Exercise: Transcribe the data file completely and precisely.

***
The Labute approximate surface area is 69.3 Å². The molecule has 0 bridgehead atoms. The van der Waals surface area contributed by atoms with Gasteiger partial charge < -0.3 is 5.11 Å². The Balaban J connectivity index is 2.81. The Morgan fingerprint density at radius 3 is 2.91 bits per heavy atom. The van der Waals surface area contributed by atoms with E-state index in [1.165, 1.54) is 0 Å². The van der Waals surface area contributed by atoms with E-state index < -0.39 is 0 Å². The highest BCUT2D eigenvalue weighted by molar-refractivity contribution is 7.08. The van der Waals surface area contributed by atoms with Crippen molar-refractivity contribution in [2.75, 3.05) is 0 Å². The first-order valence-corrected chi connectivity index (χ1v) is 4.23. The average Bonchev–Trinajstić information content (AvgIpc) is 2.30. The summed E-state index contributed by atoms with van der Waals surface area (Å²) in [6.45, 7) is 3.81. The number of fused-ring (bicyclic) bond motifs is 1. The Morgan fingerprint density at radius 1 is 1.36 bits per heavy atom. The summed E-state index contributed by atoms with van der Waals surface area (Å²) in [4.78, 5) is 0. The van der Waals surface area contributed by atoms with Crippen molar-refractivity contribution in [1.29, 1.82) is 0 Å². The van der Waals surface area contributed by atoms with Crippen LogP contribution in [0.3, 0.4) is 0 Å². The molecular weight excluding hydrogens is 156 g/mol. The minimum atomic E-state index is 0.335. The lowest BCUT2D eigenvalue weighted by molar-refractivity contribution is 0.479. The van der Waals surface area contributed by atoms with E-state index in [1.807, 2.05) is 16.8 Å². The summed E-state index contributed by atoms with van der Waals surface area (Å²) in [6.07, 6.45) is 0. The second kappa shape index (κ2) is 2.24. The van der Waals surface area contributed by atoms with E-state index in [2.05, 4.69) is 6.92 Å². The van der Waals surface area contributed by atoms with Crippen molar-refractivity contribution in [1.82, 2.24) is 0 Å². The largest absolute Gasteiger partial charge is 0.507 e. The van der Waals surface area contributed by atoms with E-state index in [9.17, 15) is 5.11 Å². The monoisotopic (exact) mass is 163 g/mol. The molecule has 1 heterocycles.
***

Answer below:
The Labute approximate surface area is 69.3 Å². The molecule has 0 bridgehead atoms. The van der Waals surface area contributed by atoms with Gasteiger partial charge < -0.3 is 5.11 Å². The Balaban J connectivity index is 2.81. The Morgan fingerprint density at radius 3 is 2.91 bits per heavy atom. The van der Waals surface area contributed by atoms with E-state index in [1.165, 1.54) is 0 Å². The van der Waals surface area contributed by atoms with E-state index < -0.39 is 0 Å². The highest BCUT2D eigenvalue weighted by molar-refractivity contribution is 7.08. The van der Waals surface area contributed by atoms with Crippen molar-refractivity contribution in [2.75, 3.05) is 0 Å². The first-order valence-corrected chi connectivity index (χ1v) is 4.23. The average Bonchev–Trinajstić information content (AvgIpc) is 2.30. The summed E-state index contributed by atoms with van der Waals surface area (Å²) in [6.45, 7) is 3.81. The number of fused-ring (bicyclic) bond motifs is 1. The Morgan fingerprint density at radius 1 is 1.36 bits per heavy atom. The summed E-state index contributed by atoms with van der Waals surface area (Å²) in [4.78, 5) is 0. The van der Waals surface area contributed by atoms with Crippen molar-refractivity contribution in [1.29, 1.82) is 0 Å². The van der Waals surface area contributed by atoms with Crippen LogP contribution in [0.3, 0.4) is 0 Å². The molecular weight excluding hydrogens is 156 g/mol. The minimum atomic E-state index is 0.335. The lowest BCUT2D eigenvalue weighted by molar-refractivity contribution is 0.479. The van der Waals surface area contributed by atoms with E-state index in [1.807, 2.05) is 16.8 Å². The summed E-state index contributed by atoms with van der Waals surface area (Å²) in [6.07, 6.45) is 0. The second kappa shape index (κ2) is 2.24. The van der Waals surface area contributed by atoms with E-state index in [2.05, 4.69) is 6.92 Å². The van der Waals surface area contributed by atoms with Crippen molar-refractivity contribution in [1.82, 2.24) is 0 Å². The largest absolute Gasteiger partial charge is 0.507 e. The van der Waals surface area contributed by atoms with E-state index in [9.17, 15) is 5.11 Å². The monoisotopic (exact) mass is 163 g/mol. The molecule has 1 heterocycles.